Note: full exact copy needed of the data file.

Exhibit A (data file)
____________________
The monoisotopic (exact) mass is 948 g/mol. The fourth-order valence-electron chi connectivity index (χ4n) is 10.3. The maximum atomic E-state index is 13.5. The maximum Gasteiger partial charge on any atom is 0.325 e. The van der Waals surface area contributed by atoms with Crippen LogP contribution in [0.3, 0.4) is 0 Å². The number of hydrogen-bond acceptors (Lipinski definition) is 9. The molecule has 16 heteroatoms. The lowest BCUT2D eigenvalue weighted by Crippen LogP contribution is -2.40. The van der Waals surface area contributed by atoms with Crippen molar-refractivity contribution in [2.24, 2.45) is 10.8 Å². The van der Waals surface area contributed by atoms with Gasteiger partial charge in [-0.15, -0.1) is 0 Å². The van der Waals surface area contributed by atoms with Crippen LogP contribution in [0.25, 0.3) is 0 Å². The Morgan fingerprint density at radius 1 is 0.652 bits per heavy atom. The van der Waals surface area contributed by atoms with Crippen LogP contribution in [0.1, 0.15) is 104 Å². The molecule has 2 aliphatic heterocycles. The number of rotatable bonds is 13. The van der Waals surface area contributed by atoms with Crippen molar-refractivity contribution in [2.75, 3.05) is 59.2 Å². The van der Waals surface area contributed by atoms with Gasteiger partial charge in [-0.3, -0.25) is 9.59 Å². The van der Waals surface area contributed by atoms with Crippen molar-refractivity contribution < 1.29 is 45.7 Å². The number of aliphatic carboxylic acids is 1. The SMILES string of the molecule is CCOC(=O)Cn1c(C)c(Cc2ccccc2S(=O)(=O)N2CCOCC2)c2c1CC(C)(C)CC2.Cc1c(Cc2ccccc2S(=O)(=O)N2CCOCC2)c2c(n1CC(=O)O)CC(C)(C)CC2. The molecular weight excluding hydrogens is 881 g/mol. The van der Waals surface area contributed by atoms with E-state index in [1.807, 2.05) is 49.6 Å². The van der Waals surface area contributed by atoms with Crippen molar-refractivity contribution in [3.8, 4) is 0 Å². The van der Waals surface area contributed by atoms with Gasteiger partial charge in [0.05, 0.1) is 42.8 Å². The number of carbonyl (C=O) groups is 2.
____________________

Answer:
The monoisotopic (exact) mass is 948 g/mol. The fourth-order valence-electron chi connectivity index (χ4n) is 10.3. The maximum atomic E-state index is 13.5. The maximum Gasteiger partial charge on any atom is 0.325 e. The van der Waals surface area contributed by atoms with Crippen LogP contribution in [0.3, 0.4) is 0 Å². The number of hydrogen-bond acceptors (Lipinski definition) is 9. The molecule has 16 heteroatoms. The lowest BCUT2D eigenvalue weighted by Crippen LogP contribution is -2.40. The van der Waals surface area contributed by atoms with Crippen molar-refractivity contribution in [2.24, 2.45) is 10.8 Å². The van der Waals surface area contributed by atoms with Gasteiger partial charge in [-0.15, -0.1) is 0 Å². The van der Waals surface area contributed by atoms with Crippen LogP contribution in [0.25, 0.3) is 0 Å². The Morgan fingerprint density at radius 1 is 0.652 bits per heavy atom. The van der Waals surface area contributed by atoms with Crippen LogP contribution in [0.1, 0.15) is 104 Å². The molecule has 2 aliphatic heterocycles. The number of rotatable bonds is 13. The van der Waals surface area contributed by atoms with Crippen molar-refractivity contribution in [2.75, 3.05) is 59.2 Å². The van der Waals surface area contributed by atoms with Gasteiger partial charge in [-0.3, -0.25) is 9.59 Å². The van der Waals surface area contributed by atoms with Crippen molar-refractivity contribution < 1.29 is 45.7 Å². The number of aliphatic carboxylic acids is 1. The SMILES string of the molecule is CCOC(=O)Cn1c(C)c(Cc2ccccc2S(=O)(=O)N2CCOCC2)c2c1CC(C)(C)CC2.Cc1c(Cc2ccccc2S(=O)(=O)N2CCOCC2)c2c(n1CC(=O)O)CC(C)(C)CC2. The molecular weight excluding hydrogens is 881 g/mol. The van der Waals surface area contributed by atoms with E-state index in [1.807, 2.05) is 49.6 Å². The van der Waals surface area contributed by atoms with Crippen molar-refractivity contribution in [3.8, 4) is 0 Å². The van der Waals surface area contributed by atoms with Gasteiger partial charge in [0.05, 0.1) is 42.8 Å². The number of carbonyl (C=O) groups is 2.